The temple work for the fifty-six signers of the Declaration of Independence and other Founding Fathers has been done. All these appeared to Wilford Woodruff when he was president of the St. George Temple. President George Washington was ordained a high priest at that time. You will also be interested to know that, according to Wilford Woodruff’s journal, John Wesley, Benjamin Franklin, and Christopher Columbus were also ordained high priests at that time. When one casts doubt about the character of these noble sons of God, I believe he or she will have to answer to the God of heaven for it. Yes, with Lincoln I say: “To add brightness to the sun or glory to the name of Washington is . . . impossible. Let none attempt it. In solemn awe pronounce the name and in its deathless splendor, leave it shining on.”
Source: Benson, Ezra Taft, Teachings of Ezra Taft Benson. Salt Lake City: Bookcraft, 1988. 602 – 604.
WILFORD WOODRUFF’S LABORS FOR THE DEAD IN THE ST. GEORGE TEMPLE
We have labored in the St. George Temple since January, and we have done all we could there; and the Lord has stirred up our minds, and many things have been revealed to us concerning the dead. President Young has said to us, and it is verily so, if the dead could they would speak in language loud as ten thousand thunders, calling upon the servants of God to rise up and build Temples, magnify their calling and redeem their dead. This doubtless sounds strange to those present who believe not the faith and doctrine of the Latter-day Saints; but when we get to the spirit-world we will find out that all that God has revealed is true. We will find, too, that everything there is reality, and that God has a body, parts and passions, and the erroneous idea that exist now with regard to him will have passed away. I feel to say little else to the Latter-day Saints wherever and whenever I have the opportunity of speaking to them, that to call upon them to build these Temples now under way, to hurry them up to completion. The dead will be after you, they will seek after you as they have after us in St. George. They called upon us, knowing that we held the keys and power to redeem them.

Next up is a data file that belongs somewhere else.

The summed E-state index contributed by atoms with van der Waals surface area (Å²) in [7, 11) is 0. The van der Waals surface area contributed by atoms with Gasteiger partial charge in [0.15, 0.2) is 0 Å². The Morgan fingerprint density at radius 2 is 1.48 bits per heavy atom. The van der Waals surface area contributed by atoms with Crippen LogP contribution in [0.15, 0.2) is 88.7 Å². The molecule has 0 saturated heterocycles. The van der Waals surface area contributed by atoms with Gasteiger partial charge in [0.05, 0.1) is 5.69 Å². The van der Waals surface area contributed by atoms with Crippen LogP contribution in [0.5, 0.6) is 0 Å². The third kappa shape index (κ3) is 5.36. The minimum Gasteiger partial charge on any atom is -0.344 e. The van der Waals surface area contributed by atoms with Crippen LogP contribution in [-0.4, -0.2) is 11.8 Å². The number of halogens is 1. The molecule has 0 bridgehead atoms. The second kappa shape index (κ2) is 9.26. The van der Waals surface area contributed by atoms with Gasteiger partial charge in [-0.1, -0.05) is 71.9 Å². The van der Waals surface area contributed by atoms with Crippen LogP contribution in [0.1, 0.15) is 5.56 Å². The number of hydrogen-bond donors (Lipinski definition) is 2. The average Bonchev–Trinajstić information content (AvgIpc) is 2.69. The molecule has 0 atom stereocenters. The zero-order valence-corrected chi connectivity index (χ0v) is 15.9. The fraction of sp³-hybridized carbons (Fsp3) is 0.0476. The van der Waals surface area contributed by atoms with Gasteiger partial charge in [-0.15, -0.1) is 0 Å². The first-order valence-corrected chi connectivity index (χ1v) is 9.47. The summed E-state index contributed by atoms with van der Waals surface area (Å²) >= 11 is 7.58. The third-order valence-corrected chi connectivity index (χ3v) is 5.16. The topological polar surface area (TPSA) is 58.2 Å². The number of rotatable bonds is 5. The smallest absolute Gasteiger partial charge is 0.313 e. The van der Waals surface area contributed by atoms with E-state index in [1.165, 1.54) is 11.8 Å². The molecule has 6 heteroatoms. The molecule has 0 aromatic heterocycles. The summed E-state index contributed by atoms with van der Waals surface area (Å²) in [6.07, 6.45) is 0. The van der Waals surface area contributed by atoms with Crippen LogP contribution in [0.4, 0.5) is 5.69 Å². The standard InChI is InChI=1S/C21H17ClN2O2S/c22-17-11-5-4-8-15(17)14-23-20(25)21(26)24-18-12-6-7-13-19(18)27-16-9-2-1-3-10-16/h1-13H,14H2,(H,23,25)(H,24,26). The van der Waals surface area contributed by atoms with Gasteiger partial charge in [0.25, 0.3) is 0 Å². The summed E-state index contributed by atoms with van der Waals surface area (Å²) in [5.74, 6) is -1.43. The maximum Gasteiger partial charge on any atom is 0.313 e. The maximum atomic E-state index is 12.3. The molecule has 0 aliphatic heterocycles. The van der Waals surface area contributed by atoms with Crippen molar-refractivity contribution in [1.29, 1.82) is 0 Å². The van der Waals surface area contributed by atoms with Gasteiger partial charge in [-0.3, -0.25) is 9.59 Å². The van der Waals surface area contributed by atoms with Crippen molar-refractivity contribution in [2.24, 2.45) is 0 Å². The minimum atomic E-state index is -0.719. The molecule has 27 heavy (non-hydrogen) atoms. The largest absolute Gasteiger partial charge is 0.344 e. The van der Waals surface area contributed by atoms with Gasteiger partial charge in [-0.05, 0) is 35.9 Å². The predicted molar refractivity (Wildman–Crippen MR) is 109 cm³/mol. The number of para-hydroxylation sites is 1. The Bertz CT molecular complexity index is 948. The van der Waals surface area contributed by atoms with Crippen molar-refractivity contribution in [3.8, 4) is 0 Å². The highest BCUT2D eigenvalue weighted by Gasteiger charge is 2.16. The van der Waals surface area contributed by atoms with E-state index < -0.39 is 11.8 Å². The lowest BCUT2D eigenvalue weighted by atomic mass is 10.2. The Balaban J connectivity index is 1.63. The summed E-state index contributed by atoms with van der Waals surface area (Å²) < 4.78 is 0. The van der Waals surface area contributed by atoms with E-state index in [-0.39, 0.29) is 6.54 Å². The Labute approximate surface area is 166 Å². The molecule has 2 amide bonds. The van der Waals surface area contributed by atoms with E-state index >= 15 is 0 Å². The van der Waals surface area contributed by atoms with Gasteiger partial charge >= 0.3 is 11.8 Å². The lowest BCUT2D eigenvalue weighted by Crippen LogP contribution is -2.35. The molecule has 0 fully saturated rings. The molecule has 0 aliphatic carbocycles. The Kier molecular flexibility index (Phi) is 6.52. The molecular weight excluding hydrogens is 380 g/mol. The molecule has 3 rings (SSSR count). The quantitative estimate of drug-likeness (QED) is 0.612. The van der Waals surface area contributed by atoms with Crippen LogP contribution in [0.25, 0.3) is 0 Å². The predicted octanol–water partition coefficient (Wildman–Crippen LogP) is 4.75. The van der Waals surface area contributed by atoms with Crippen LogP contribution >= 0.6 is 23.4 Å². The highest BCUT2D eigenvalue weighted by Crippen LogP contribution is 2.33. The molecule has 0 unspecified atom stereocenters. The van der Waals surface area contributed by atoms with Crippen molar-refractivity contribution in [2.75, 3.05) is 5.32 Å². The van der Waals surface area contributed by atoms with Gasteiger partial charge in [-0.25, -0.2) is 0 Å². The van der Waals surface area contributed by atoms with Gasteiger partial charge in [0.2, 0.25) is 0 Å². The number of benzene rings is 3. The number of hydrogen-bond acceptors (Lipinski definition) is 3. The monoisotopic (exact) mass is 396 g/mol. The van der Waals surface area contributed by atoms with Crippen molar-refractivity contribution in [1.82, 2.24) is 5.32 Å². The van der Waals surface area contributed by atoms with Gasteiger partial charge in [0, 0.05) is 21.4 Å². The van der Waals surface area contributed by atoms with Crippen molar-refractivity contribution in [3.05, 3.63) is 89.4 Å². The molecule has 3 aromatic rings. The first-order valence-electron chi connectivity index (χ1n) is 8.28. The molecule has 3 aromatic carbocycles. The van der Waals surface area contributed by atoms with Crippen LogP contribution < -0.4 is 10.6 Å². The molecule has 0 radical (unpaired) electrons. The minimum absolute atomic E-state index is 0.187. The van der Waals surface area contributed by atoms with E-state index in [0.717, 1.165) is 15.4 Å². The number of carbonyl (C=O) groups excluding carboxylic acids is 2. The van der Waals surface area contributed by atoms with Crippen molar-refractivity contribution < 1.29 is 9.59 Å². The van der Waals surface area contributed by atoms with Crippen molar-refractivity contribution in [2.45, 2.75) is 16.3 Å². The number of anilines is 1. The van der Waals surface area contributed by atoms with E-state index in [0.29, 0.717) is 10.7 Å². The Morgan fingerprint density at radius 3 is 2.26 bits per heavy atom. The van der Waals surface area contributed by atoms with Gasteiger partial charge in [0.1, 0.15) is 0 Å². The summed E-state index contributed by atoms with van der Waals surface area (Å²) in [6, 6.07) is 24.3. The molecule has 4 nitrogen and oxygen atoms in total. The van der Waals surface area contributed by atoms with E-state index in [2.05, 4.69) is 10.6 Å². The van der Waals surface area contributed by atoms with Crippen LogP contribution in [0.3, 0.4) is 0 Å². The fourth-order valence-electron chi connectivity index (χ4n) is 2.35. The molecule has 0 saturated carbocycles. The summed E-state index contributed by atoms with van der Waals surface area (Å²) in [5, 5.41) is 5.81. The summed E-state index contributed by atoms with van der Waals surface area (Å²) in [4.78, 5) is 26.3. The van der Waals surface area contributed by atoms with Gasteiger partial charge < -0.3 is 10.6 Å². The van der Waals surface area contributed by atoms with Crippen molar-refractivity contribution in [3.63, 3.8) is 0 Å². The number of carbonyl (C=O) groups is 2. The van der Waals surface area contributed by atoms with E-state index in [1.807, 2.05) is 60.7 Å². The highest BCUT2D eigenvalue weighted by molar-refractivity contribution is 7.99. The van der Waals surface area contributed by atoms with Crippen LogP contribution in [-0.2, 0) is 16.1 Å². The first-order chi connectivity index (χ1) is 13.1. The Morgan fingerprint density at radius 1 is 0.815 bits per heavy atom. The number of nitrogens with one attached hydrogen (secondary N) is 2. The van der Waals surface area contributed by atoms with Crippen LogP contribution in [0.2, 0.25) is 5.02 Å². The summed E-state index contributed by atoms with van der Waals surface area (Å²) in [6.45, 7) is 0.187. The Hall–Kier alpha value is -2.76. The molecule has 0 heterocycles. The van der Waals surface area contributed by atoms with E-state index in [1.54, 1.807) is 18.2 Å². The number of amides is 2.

I will here say, before closing, that two weeks before I left St. George, the spirits of the dead gathered around me, wanting to know why we did not redeem them. Said they,
“You have had the use of the Endowment House for a number of years, and yet nothing has ever been done for us. We laid the foundation of the government you now enjoy, and we never apostatized from it, but we remained true to it and were faithful to God.”
These were the signers of the Declaration of Independence, and they waited on me for two days and two nights. I thought it very singular, that notwithstanding so much work had been done, and yet nothing had been done for them. The thought never entered my heart, from the fact, I suppose, that heretofore our minds were reaching after our more immediate friends and relatives. I straightway went into the baptismal font and called upon brother McCallister to baptize me for the signers of the Declaration of Independence, and fifty other eminent men, making one hundred in all, including John Wesley, Columbus, and others; I then baptized him for every President of the United States, except three; and when their cause is just, somebody will do the work for them.
(Journal of Discourses, Vol.19, pp. 229-31; September 16, 1877)
I am going to bear my testimony to this assembly, if I never do it again in my life, that those men who laid the foundation of this American government and signed the Declaration of Independence were the best spirits the God of Heaven could find on the face of the earth. They were choice spirits, not wicked men. General Washington and all the men that labored for the purpose were inspired of the Lord.
Another thing I am going to say here, because I have a right to say it. Every one of those men that signed the Declaration of Independence with General Washington, called upon me as an Apostle of the Lord Jesus Christ, in the Temple at St. George, two consecutive nights, and demanded at my hands that I should go forth and attend to the ordinances of the House of God for them. Men are here, I believe, that know of this, Brother J. D. T. McAllister, David H. Cannon and James S. Bleak. Brother McAllister baptized me for all those men, and then I told these brethren that it was their duty to go into the temple and labor until they had got endowments for all of them. They did it. Would those spirits have called upon me as an elder of Israel, to perform that work, if they had not been noble spirits before God? They would not. I bear this testimony because it is true. The Spirit of God bore record to myself and the brethren while we were laboring in that way.